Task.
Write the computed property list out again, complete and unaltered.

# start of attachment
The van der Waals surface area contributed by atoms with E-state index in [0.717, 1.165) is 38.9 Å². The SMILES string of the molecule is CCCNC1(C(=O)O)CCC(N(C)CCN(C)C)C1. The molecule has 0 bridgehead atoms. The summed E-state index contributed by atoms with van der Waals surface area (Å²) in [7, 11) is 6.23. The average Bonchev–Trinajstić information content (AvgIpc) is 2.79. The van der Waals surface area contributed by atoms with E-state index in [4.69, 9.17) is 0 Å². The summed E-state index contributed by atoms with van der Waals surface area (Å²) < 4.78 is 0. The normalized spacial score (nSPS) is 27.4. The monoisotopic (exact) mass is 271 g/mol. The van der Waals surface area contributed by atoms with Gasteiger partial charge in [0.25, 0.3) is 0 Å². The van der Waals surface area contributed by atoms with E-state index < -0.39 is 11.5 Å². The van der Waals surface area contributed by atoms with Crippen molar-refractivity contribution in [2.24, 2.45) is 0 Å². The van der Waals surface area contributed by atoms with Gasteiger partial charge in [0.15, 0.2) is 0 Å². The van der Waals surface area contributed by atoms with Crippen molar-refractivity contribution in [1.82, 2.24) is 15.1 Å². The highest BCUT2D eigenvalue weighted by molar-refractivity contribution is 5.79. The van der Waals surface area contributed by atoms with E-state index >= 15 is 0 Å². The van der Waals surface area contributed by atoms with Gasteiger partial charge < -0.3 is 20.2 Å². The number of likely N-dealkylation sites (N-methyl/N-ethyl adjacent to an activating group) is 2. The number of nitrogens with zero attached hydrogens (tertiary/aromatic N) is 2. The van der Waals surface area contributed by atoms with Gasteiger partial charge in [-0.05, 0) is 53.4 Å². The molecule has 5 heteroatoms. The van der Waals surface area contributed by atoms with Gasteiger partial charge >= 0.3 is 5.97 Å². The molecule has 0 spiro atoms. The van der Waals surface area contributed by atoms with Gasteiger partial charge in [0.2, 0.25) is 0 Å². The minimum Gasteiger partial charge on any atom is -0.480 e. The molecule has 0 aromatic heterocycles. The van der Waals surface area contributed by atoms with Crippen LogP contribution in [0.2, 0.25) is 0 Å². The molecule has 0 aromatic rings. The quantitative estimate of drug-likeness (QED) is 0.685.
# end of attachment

The van der Waals surface area contributed by atoms with E-state index in [0.717, 1.165) is 38.9 Å². The SMILES string of the molecule is CCCNC1(C(=O)O)CCC(N(C)CCN(C)C)C1. The molecule has 0 bridgehead atoms. The summed E-state index contributed by atoms with van der Waals surface area (Å²) in [7, 11) is 6.23. The average Bonchev–Trinajstić information content (AvgIpc) is 2.79. The van der Waals surface area contributed by atoms with E-state index in [4.69, 9.17) is 0 Å². The summed E-state index contributed by atoms with van der Waals surface area (Å²) < 4.78 is 0. The normalized spacial score (nSPS) is 27.4. The monoisotopic (exact) mass is 271 g/mol. The van der Waals surface area contributed by atoms with Gasteiger partial charge in [0.25, 0.3) is 0 Å². The van der Waals surface area contributed by atoms with E-state index < -0.39 is 11.5 Å². The van der Waals surface area contributed by atoms with Crippen molar-refractivity contribution in [2.24, 2.45) is 0 Å². The van der Waals surface area contributed by atoms with Gasteiger partial charge in [0.15, 0.2) is 0 Å². The van der Waals surface area contributed by atoms with Crippen molar-refractivity contribution in [1.82, 2.24) is 15.1 Å². The highest BCUT2D eigenvalue weighted by molar-refractivity contribution is 5.79. The van der Waals surface area contributed by atoms with E-state index >= 15 is 0 Å². The van der Waals surface area contributed by atoms with Gasteiger partial charge < -0.3 is 20.2 Å². The number of likely N-dealkylation sites (N-methyl/N-ethyl adjacent to an activating group) is 2. The number of nitrogens with zero attached hydrogens (tertiary/aromatic N) is 2. The van der Waals surface area contributed by atoms with Gasteiger partial charge in [-0.05, 0) is 53.4 Å². The molecule has 5 heteroatoms. The van der Waals surface area contributed by atoms with Gasteiger partial charge >= 0.3 is 5.97 Å². The molecule has 0 spiro atoms. The van der Waals surface area contributed by atoms with Gasteiger partial charge in [0.2, 0.25) is 0 Å². The minimum Gasteiger partial charge on any atom is -0.480 e. The molecule has 0 aromatic heterocycles. The van der Waals surface area contributed by atoms with Crippen LogP contribution in [0.2, 0.25) is 0 Å². The molecule has 0 aromatic rings. The quantitative estimate of drug-likeness (QED) is 0.685.